I kept moving forward in what had become a new passion. I had discovered a new and powerful way to tell stories. Furthermore, I saw the writing on the wall and knew that web video for news media would soon explode, and I wanted to be on the cutting edge of that innovation. So I let negative comments roll off my back, knowing that one day they would all have to join the march toward “progress.”

Following the bombing of the Twin Towers in 2001, I was asked to put down my video camera and pick up my still cameras to cover the invasion of Iraq. I insisted on taking a video camera with me but was told no by the new director of photography. “You can’t do both, because you can only focus on one or the other and we want you to focus on stills.” Where I had managed to stay cool in the face of naysayers until now, this was the straw that wanted to break my back. I made a stand and said that I wasn’t negotiating. Get me a new video camera or I won’t go.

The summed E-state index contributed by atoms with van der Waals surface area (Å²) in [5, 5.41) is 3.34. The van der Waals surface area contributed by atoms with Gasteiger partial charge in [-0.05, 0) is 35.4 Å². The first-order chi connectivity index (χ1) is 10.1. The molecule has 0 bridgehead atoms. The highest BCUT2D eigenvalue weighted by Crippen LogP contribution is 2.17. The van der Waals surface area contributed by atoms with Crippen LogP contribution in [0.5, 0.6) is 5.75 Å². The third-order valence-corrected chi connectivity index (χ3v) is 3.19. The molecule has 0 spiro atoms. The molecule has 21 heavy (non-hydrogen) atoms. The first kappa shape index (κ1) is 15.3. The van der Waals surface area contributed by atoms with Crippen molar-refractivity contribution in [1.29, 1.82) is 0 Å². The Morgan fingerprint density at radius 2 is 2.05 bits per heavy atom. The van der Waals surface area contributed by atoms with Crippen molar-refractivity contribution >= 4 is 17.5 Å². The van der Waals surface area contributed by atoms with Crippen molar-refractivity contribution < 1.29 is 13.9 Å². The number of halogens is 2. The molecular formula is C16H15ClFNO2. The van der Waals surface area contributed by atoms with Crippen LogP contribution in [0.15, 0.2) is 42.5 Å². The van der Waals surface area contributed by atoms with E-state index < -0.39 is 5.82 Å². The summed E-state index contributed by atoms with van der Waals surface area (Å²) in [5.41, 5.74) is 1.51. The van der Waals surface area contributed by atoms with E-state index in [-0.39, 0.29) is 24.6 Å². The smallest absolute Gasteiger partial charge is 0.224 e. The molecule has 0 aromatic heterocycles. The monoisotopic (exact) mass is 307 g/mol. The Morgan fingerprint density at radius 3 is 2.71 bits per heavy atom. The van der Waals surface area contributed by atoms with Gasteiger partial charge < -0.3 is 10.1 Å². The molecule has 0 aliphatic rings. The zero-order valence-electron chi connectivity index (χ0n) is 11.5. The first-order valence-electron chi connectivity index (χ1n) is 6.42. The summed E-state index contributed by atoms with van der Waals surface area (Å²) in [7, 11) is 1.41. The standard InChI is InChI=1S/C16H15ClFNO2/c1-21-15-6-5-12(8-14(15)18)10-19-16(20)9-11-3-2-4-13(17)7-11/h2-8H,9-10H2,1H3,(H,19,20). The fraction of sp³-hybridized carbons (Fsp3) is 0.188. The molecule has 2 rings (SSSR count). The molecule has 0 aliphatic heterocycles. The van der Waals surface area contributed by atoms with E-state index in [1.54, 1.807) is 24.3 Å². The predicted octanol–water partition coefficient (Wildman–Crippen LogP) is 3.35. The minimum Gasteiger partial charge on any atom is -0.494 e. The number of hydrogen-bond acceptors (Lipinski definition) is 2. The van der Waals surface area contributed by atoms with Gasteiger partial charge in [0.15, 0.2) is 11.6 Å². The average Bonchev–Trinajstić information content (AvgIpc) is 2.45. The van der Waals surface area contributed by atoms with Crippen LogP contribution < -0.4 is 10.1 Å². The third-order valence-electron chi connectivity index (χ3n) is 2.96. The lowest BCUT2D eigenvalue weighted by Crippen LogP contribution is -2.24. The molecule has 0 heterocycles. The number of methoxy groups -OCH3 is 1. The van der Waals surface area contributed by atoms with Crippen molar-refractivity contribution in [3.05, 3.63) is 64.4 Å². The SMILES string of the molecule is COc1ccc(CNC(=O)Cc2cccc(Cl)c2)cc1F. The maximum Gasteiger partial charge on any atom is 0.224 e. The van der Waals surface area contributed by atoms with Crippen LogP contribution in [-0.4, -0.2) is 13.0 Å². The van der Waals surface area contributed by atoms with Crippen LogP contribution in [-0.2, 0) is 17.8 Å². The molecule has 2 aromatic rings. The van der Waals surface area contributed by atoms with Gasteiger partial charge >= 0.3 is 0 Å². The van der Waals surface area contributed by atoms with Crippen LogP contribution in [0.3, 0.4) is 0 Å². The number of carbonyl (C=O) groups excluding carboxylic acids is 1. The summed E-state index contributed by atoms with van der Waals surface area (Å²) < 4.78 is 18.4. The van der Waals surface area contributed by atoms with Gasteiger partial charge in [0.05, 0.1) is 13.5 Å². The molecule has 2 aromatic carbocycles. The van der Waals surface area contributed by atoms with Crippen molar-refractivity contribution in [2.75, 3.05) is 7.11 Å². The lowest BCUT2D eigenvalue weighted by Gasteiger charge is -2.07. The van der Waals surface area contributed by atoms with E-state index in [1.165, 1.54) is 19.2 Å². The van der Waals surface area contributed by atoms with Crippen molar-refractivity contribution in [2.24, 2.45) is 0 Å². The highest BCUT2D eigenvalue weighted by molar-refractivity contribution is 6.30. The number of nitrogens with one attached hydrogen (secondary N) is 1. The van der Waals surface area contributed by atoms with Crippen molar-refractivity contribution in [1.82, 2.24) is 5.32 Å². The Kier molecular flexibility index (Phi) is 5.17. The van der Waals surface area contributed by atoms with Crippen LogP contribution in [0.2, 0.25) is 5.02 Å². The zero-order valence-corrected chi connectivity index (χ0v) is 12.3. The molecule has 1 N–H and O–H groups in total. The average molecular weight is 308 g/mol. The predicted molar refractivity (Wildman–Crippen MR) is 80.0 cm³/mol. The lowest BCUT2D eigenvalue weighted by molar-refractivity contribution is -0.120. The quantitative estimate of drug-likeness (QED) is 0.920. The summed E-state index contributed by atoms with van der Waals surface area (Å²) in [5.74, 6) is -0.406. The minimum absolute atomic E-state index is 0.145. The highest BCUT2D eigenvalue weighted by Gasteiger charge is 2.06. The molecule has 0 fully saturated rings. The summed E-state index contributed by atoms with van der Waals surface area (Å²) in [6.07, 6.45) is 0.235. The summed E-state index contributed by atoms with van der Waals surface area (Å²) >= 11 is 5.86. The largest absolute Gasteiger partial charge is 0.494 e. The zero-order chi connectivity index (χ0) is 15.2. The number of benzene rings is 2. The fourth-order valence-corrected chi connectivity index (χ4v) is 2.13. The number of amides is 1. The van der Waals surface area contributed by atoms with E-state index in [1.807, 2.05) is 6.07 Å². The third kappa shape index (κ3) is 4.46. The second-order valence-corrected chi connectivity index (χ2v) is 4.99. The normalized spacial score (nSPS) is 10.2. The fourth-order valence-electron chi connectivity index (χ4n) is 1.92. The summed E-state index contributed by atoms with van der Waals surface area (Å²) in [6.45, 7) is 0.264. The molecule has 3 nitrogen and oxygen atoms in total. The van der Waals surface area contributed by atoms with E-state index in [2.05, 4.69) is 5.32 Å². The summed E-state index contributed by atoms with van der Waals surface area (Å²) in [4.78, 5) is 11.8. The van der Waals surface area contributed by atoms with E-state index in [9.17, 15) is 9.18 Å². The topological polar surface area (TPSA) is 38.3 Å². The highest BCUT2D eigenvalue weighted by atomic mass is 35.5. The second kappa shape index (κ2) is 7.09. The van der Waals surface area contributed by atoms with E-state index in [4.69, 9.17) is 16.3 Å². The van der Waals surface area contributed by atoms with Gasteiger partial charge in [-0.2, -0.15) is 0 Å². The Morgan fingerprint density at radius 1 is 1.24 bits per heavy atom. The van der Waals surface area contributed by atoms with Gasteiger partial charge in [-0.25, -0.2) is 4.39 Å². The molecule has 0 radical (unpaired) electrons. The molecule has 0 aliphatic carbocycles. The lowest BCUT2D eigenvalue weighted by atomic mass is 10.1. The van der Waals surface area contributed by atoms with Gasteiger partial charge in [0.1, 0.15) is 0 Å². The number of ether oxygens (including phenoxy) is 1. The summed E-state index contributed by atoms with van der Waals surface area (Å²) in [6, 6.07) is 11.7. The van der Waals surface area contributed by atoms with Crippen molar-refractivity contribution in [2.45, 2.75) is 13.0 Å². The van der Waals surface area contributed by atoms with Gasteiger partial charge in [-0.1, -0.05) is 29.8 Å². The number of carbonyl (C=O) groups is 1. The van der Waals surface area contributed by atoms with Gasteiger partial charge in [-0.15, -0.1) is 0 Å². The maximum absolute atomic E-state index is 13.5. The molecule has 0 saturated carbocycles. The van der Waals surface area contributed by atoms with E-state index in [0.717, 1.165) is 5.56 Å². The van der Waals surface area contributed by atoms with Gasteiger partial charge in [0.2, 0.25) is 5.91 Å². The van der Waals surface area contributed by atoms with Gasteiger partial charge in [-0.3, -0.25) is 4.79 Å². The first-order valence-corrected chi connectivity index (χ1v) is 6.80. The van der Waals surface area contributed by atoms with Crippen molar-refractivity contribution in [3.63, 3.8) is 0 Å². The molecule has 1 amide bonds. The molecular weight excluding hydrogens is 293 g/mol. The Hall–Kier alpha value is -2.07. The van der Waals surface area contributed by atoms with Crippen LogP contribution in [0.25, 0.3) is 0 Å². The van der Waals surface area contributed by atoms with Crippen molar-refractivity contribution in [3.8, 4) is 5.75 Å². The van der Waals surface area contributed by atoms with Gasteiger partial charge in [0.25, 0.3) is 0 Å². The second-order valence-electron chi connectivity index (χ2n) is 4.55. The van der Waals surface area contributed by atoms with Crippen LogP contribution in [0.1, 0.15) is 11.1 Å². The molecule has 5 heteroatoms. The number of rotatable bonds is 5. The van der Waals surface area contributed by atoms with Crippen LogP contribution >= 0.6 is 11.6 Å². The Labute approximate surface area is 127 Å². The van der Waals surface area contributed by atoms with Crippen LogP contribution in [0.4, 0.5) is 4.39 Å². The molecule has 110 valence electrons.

David Leeson 1983: Using a pay phone to call the office while covering flooding as a staff photographer at the Times-Picayune/States-Item in New Orleans.
The culmination of a career

I was 45 years old and had spent a quarter of a century working toward a place where my skills would be in top form - a time when I would be a “seasoned” photojournalist. For years I anticipated this era of my career that would lead me to the best work I had ever done and usher me into a successful end chapter into my 50s and hopefully beyond.